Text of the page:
IDEAS home Printed from https://ideas.repec.org/a/bla/reviec/v18y2010i5p1012-1027.html
   My bibliography  Save this article

Bilateral and Third-Country Exchange Rate Effects on Multinational Activity

Author

Listed:
  • Hartmut Egger
  • Peter Egger
  • Michael Ryan

Abstract

In an earlier paper, we showed that bilateral exchange rates are important determinants of multinational activity of both the US and Japan and that increases in the bilateral and third-country exchange rates exert opposing effects on bilateral multinational activity. Furthermore, the signs of the exchange rate coefficients differ between Japan and the US. In this paper, we formulate a three-country model with coexisting exporters and multinational firms that engage in Cournot competition to rationalize these effects. In this model, we identify two counteracting effects which govern the bilateral and third-country effects of an exchange rate increase on bilateral multinational activity. Our theoretical framework is flexible enough to explain the Japanese as well as the US patterns of exchange rate effects and it allows us to identify those factors that are responsible for the respective differences. Copyright © 2010 Blackwell Publishing Ltd.

Suggested Citation

  • Hartmut Egger & Peter Egger & Michael Ryan, 2010. "Bilateral and Third-Country Exchange Rate Effects on Multinational Activity," Review of International Economics, Wiley Blackwell, vol. 18(5), pages 1012-1027, November.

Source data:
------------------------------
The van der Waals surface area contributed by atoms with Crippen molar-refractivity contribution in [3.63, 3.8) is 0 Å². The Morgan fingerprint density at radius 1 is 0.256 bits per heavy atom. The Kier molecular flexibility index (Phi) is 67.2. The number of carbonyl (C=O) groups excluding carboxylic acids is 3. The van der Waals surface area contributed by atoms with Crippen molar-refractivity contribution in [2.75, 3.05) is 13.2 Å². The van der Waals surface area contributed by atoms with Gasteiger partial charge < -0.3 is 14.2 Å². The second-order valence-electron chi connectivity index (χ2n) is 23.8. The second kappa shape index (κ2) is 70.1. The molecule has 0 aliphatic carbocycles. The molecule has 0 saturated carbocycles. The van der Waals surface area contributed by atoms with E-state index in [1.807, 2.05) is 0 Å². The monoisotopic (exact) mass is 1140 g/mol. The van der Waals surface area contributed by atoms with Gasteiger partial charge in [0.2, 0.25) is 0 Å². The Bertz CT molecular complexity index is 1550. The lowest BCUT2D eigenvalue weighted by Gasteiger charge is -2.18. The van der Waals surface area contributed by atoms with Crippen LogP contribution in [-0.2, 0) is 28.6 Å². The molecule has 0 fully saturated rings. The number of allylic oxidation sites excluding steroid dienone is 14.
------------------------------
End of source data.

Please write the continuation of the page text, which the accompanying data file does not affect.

• Handle: RePEc:bla:reviec:v:18:y:2010:i:5:p:1012-1027
    as

    Download full text from publisher

    File URL: http://www.blackwell-synergy.com/links/doi/10.1111/j.1467-9396.2010.00923.x
    File Function: link to full text
    Download Restriction: Access to full text is restricted to subscribers.

    As the access to this document is restricted, you may want to search for a different version of it.

    References listed on IDEAS

    as
    1. Gross, Dominique M. & Schmitt, Nicolas, 2000. "Exchange rate pass-through and dynamic oligopoly: an empirical investigation," Journal of International Economics, Elsevier, vol. 52(1), pages 89-112, October.
    2. Baldwin, Richard, 1988. "Hyteresis in Import Prices: The Beachhead Effect," American Economic Review, American Economic Association, vol. 78(4), pages 773-785, September.
    3. Pinelopi Koujianou Goldberg & Michael M. Knetter, 1997. "Goods Prices and Exchange Rates: What Have We Learned?," Journal of Economic Literature, American Economic Association, vol. 35(3), pages 1243-1272, September.
    4. Venables, Anthony J, 1990. "Microeconomic Implications of Exchange Rate Variations," Oxford Review of Economic Policy, Oxford University Press, vol. 6(3), pages 18-27, Autumn.
    5. Bergstrand, Jeffrey H. & Egger, Peter, 2007. "A knowledge-and-physical-capital model of international trade flows, foreign direct investment, and multinational enterprises," Journal of International Economics, Elsevier, vol. 73(2), pages 278-308, November.
    6. Froot, Kenneth A & Klemperer, Paul D, 1989. "Exchange Rate Pass-Through When Market Share Matters," American Economic Review, American Economic Association, vol. 79(4), pages 637-654, September.
    7. Blonigen, Bruce A, 1997. "Firm-Specific Assets and the Link between Exchange Rates and Foreign Direct Investment," American Economic Review, American Economic Association, vol. 87(3), pages 447-465, June.